And now worth nothing. William Shakespeare, Merchant of Venice.

    Although worth nothing, he shall be proffered in marriage the best endowed, and most beautiful virgin of their island. George Sandys, Journey.

  3. WORTHnoun

    Etymology: weorð , Saxon.

    Your clemency will take in good worth the offer of these my simple and mean labours. Richard Hooker.

    What is worth in any thing,
    But so much money as ’twill bring? Hudibras.

    A common marcasite shall have the colour of gold exactly; and yet upon trial yield nothing of worth but vitriol and sulphur. John Woodward, Natural History.

    How can you him unworthy then decree;
    In whose chief part your worths implanted be. Philip Sidney.

    Is there any man of worth and virtue, although not instructed in the school of Christ, that had not rather end the days of this transitory life as Cyrus, than to sink down with them of whom Elihu hath said, momento mo iuntur. Richard Hooker.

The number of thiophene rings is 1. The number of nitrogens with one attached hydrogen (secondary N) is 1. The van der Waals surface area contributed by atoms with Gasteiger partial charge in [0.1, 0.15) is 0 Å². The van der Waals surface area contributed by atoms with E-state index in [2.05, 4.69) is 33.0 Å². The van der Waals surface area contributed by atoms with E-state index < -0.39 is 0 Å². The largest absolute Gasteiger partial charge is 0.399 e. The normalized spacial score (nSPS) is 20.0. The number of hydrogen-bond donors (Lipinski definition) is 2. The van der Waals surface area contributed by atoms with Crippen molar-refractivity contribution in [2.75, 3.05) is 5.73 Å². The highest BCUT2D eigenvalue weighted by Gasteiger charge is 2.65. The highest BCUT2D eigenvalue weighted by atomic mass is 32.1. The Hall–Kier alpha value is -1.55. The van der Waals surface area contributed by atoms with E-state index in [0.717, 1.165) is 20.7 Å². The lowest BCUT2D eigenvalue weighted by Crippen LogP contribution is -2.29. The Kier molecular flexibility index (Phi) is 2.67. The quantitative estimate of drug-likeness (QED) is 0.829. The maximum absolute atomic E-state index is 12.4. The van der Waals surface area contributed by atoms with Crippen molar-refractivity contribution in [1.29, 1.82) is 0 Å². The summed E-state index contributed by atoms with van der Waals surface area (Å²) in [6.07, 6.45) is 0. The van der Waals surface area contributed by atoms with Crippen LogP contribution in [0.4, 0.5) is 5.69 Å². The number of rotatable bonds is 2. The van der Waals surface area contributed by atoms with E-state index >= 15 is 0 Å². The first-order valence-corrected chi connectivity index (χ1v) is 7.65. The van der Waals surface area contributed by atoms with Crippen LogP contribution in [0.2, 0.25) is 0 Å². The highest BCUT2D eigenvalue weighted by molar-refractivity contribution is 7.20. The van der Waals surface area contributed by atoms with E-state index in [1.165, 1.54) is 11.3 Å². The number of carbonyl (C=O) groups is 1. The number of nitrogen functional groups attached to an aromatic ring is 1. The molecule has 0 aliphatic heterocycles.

Having from these suck’d all they had of worth,
    And brought home that faith which you carried forth,
    I throughly love. John Donne.

    Her virtue, and the conscience of her worth
    That wou’d be woo’d. John Milton.

    A nymph of your own train
    Gives us your character in such a strain,
    As none but she, who in that court did dwell,
    Could know such worth, or worth describe so well. Edmund Waller.

    Peradventure those things whereupon so much time was then well spent, have sithence that lost their dignity and worth. Richard Hooker.